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Paper Information

Journal:   INTERNATIONAL JOURNAL OF HEALTH POLICY AND MANAGEMENT   2018 , Volume 7 , Number 9; Page(s) 836 To 846.
 
Paper: 

Volunteering for Health Services in the Middle Part of Ghana: In Whose Interest?

 
DOI: 

10.15171/ijhpm.2018.38

 
Author(s):  Afari Asiedu Samuel*, Asante Kwaku Poku, Senah Kodjo, Abdulai Martha Ali, Afranie Stephen, Mahama Emmanueم, Anane Edward Apraku, Abukari Mahama, Darko Martin Luther, G.Febir Lawrence, Owusu Agyei Seth
 
* Kintampo Health Research Centre, Ghana Health Service, Kintampo, Ghana
 
Abstract: 
Background: In many developing countries like Ghana, community volunteers assist in the provision of certain health services to rural and hard-to-reach communities. This study examined factors that influence the motivation and retention of community-based volunteers supporting with work on health-related activities at the community level in Ghana. Methods: Using a sequential mixed-method design, a cross-sectional survey was carried out among 205 selected community-based volunteers in Kintampo North Municipality (KNM) and Kintampo South District (KSD) of Ghana between December, 2014 and February, 2015. Qualitative interviews, including 12 in-depth interviews (IDIs) among health workers and community opinion leaders and 2 focus group discussion (FGD) sessions with volunteers were conducted. Results: Personal interest (32. 7%) and community leaders’ selection of volunteers (30. 2%) were key initial reasons for volunteering. Monetary incentives such as allowance for extra duty (88. 8%) and per diem (49. 3%) and non-monetary incentives such as T-shirts/bags (45. 4 %), food during training (52. 7%), community recognition, social prestige and preferential treatment at health facilities were the facilitators of volunteers’ retention. There was a weak evidence (P =. 051) to suggest that per diem for their travels is a reason for volunteers’ satisfaction. Conclusion: Community-based volunteers’ motivation and retention were influenced by their personal interest in the form of recognition by community members and health workers, community leaders’ selection and other non-monetary incentives. Volunteers were motivated by extra-duty allowance but not per diems paid for accommodation and feeding when they travel. Organizations that engage community volunteers are encouraged to strengthen the selection of volunteers in collaboration with community leaders, and to provide both non-monetary and monetary incentives to motivate volunteers.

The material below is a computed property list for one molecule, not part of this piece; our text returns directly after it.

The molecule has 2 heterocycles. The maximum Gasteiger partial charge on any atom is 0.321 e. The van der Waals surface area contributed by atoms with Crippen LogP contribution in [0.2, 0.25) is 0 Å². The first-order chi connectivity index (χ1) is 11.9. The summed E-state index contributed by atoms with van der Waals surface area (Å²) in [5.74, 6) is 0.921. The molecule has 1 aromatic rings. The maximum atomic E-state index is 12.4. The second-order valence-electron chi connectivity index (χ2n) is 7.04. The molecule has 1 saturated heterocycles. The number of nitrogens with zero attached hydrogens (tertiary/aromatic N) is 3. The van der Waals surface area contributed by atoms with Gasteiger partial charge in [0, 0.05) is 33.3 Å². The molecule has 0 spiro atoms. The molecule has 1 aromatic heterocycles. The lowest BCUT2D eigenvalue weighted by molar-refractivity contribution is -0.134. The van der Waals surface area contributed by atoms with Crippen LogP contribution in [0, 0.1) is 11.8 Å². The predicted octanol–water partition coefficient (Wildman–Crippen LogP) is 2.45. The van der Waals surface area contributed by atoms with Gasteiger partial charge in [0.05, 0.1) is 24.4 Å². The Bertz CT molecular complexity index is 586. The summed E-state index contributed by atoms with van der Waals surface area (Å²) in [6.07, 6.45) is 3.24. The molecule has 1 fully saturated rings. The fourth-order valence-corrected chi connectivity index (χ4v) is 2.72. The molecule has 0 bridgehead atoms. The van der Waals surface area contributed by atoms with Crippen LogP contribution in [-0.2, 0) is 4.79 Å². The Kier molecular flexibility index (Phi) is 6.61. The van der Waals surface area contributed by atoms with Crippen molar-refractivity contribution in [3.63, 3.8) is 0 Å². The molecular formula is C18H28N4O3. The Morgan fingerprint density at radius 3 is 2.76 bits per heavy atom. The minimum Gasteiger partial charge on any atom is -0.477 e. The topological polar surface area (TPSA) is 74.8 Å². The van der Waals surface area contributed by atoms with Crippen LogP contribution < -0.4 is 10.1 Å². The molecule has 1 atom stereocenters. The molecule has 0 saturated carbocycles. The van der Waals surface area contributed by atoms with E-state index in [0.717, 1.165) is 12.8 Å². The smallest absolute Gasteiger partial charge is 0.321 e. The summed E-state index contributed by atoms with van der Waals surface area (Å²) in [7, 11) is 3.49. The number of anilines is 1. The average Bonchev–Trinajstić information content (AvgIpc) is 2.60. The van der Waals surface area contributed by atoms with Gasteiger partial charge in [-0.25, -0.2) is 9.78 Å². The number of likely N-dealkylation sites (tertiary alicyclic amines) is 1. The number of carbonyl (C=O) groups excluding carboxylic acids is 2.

Keyword(s): Community Volunteers’Motivation,Community Volunteers’Retention,Community Volunteers’Satisfaction,Monetary Incentives,Non-monetary Incentives
 
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